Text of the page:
Andrew Floeder, a PhD Candidate in the Occupational and Environmental Epidemiology (OEE) program, recently disiplayed his research poster at two prestigious international events.
Andrew traveled to Athens, Greece in September to attend the International Society for Environmental Epidemiology (ISEE) Conference. His poster was also presented at the International Society of Exposure Science (ISES) Annual Meeting in Lisbon, Portugal by Dr. Susan Arnold.
His poster was titled “Assessment of chemotherapy drug contamination in occupational settings”.
Overall, I had a great experience at ISEE! I was able to present my research at a large-scale conference and a new research setting. At the conference, I was able to meet experts in their field, learn about interesting research topics, participate in poster discussions, and learn up-to-date research strategies and techniques.Andrew Floeder
ABOUT ANDREW’S RESEARCH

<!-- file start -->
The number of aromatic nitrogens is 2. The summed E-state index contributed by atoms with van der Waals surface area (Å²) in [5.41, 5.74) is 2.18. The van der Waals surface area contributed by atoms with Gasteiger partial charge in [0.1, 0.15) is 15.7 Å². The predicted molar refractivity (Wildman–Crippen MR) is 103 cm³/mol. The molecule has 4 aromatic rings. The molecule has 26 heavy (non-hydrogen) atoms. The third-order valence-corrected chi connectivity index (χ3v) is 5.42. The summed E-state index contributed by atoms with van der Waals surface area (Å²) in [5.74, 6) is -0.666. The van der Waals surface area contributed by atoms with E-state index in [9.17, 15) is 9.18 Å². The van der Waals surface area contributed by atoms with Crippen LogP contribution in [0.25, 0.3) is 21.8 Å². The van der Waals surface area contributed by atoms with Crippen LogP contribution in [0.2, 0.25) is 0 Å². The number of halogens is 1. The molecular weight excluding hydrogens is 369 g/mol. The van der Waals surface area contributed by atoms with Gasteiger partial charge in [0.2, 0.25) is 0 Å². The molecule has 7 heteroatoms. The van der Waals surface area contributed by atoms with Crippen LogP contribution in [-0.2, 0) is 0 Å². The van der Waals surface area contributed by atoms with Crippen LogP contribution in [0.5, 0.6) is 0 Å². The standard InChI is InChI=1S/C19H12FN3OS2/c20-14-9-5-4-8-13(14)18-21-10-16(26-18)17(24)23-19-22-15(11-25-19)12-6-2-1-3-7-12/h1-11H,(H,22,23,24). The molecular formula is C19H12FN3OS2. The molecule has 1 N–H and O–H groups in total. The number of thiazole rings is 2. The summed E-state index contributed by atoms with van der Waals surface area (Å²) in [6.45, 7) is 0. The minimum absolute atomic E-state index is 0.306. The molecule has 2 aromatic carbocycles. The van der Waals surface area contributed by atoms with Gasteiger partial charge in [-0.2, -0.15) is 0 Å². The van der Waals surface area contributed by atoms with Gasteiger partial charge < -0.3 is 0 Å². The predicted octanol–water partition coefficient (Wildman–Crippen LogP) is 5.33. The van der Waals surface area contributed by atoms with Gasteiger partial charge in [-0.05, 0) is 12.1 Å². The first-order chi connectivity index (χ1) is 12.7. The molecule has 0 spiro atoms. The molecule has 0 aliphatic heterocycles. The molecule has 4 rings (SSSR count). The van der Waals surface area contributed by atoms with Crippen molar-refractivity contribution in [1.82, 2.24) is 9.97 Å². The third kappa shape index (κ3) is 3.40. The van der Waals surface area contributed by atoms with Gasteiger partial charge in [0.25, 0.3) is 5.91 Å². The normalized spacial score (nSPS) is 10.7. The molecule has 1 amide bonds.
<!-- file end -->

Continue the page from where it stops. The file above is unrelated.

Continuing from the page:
The American Cancer Society estimated there would be more than 1.8 million new cancer cases diagnosed in 2020, an increase of 55% over the last 15 years. This correlates with an expected 58 million patient oncology clinic visits in the United States. The increase in cancer incidence and patients undergoing chemotherapy has exacerbated the need for oncology technicians to administer treatment and patient caregivers to act as a support system. Cancer is also the leading cause of death in dogs, with an estimated 1 in 3 dogs developing the disease. Similar to cancer incidence and chemotherapy treatment for humans, cancer chemotherapy for dogs has become more common. Dogs treated with antineoplastic drugs may act as a source of secondary exposure, but the extent of surface contamination from antineoplastic drugs is currently unclear. This research aims to quantify potential exposure to healthcare workers and dog owners, and to understand better and characterize the health risks associated with workplace exposure to chemotherapy drugs. Achieving these goals will help inform effective strategies to eliminate hazardous exposures in the clinic and potential secondary home exposure.SHARE